There’s no recession in Curt Schaefer’s world.

No time, either. Especially since last summer, when Minot [N.D.] Lumber & Hardware’s usual steady growth of 8% to 14% a year exploded, increasing 68% over 2010’s revenue.

“We didn’t have enough of anything—of people, equipment, or inventory,” says Schaefer, Minot Lumber’s manager. “We just hired two outside sales reps over the phone, one from Florida and one from Washington state. There is just no one locally we could find.”

Cash Cow: The Bakken formation is the largest oil deposit in the continental U.S., underlying parts of North Dakota and Montana plus Saskatchewan in Canada. The U.S. government estimates Bakken will produce 350,000 barrels a day by 2035, and state officials say 11 billions barrels of oil could lie beneath North Dakota alone.
Cash Cow: The Bakken formation is the largest oil deposit in the continental U.S., underlying parts of North Dakota and Montana plus Saskatchewan in Canada. The U.S. government estimates Bakken will produce 350,000 barrels a day by 2035, and state officials say 11 billions barrels of oil could lie beneath North Dakota alone.

The scenario is the same for other dealers living over the Bakken Formation, the largest petroleum deposit in the lower 48. The U.S. Geological Survey estimates that Bakken’s 200,000 square miles, which span parts of Montana, North Dakota and Saskatchewan, hold 4.3 billion barrels of oil, reserves that could keep oil companies busy for decades. Some oil industry experts say that figure is too low.

Since 2008, when the oil companies started hydrofracturing (better known as “fracking”) to capture oil that lies deep within Bakken’s layers of shale, workers have flooded into northwestern North Dakota, bringing huge changes to a state whose population numbers had remained virtually unchanged for the past 100 years.

For all that those changes have rocked its operations, Minot Lumber isn’t even near the epicenter of activity. That would be 125 miles west in Williston, the seat of Williams County near the Montana border, where the county’s 24,374 permanent residents now are dealing with 10,000 oil field and service industry workers sleeping in “man camps” (temporary housing for oil field laborers), RVs, campers, or even in cars in Walmart’s parking lot.

In 2008, Williston officials approved construction of no more than 10 housing units. Last year, they issued permits for 2,131 single-family homes, rental apartments, manufactured homes, and hotel units.

The vast influx of men and machinery has transformed the landscape and the lifestyle of the towns and cities in northwestern North Dakota. Develop-ments are being built before the streets are laid out, so pressing is the need to house laborers. Salaries, land values, and rents have skyrocketed.

You can drive any street and there is a help wanted sign. Truck drivers and oil field laborers can pull in $80,000 or even $100,000 a year, even though they might be living two to a room in temporary housing out in the middle of nowhere, while in towns like Minot and Williston, service workers at fast food joints get paid up to $15 an hour to flip burgers.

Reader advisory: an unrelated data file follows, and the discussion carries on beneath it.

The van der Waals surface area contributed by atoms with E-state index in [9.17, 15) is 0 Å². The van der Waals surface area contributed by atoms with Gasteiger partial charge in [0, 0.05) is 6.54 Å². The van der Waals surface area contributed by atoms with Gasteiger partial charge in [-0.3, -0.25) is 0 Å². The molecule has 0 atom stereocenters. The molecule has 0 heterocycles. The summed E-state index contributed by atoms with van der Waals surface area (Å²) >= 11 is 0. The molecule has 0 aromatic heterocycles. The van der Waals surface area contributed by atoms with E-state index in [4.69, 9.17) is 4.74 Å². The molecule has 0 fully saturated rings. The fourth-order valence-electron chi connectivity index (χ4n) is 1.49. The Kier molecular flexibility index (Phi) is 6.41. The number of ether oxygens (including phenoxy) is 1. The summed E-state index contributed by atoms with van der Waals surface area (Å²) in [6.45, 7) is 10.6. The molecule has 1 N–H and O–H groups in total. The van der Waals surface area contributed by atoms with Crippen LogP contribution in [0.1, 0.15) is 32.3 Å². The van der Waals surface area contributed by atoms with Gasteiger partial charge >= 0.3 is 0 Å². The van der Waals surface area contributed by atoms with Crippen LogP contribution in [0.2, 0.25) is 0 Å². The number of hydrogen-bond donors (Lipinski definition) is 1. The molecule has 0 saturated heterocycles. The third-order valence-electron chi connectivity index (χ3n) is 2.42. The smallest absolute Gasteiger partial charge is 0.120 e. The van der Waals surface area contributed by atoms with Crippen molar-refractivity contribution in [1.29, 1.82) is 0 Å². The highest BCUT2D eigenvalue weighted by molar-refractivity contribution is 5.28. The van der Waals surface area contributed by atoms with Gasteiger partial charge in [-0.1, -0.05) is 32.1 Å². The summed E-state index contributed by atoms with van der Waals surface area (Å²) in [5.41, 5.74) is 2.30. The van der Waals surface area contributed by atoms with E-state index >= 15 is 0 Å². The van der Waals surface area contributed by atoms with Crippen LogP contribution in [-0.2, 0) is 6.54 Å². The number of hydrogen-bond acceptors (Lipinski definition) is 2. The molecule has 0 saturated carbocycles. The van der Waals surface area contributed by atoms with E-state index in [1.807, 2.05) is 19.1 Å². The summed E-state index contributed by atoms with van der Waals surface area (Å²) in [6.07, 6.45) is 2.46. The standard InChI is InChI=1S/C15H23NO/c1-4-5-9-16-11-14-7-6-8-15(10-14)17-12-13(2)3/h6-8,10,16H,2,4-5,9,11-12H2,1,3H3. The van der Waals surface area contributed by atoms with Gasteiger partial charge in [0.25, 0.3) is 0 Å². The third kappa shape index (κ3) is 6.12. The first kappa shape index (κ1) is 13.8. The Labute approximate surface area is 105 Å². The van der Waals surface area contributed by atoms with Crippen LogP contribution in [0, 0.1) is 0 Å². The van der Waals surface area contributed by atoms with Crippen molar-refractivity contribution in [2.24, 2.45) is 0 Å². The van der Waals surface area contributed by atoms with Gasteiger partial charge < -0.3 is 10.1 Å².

“Walmart is chronically understaffed,” Schaefer says. “You just get used to waiting in line. Some of the fast food places actually close their dining areas during certain times of the day, because they don’t have the staff to maintain it.” And there are always waiting lines for restaurants, bars, and movie theaters.

Triple Play

In Minot, city lots that cost $25,000 to $30,000 in 2005 now go for $60,000 to $80,000 or more, says Steve Heidrich, manager of Minot’s Muus Lumber & Hardware. A three-bedroom apartment that rented for $400 a month before the boom now commands $1,200 to $1,600. “I’ve heard companies like Hess [Petroleum Corp.] have rented out whole hotels for the next three years for their employees,” Heidrich says.

It’s a similar story 140 miles southwest of Minot in Dickinson, where finding skilled labor is a thing of the past. “I probably had 75 applicants when I put a help wanted sign put out front,” says Troy Bosch of Bosch Lumber, “but a lot had no high school degree or had criminal records.”

As roustabouts have flooded into western North Dakota to earn big money in the oil fields, locals have seen an uptick in crime in their towns and cities, including domestic abuse. Last year, the number of criminal incidents reported to the Williston Police Department nearly tripled to 16,495, according to a recent article by CNN.

Roads in western North Dakota “are beat all to hell,” says Wayne Briggs, president of Crane Johnson Lumber, which is headquartered in Fargo on the state’s eastern border and is opening a location just outside Minot. There are up to 9,000 trucks a day running through Alexandria township, 40 miles due west of Minot, says Briggs.

Most trucks traversing Bakken are hauling water used in the fracking process, but some were sent by dealers based as far away as Washington State. Mead Lumber has shipped building materials from its Cheyenne, Wyo., yard to Williston, 584 miles to the north, according to Craig Bradshaw, Mead’s president. So has Kalispell, Mont.-based Western Building Center (WBC), says company president Doug Shanks. Kalispell is 563 miles west of Williston.

The high cost of freight plus the state of the roadways make moving goods a tough proposition. “LP doubled its rates to North Dakota last year,” Schaefer says, “and Ainsworth wouldn’t even give us a quote to North Dakota last winter.”

 
Kate Tyndall

Kate Tyndall is a contributor to PROSALES and REMODELING. She lives in Washington, D.C.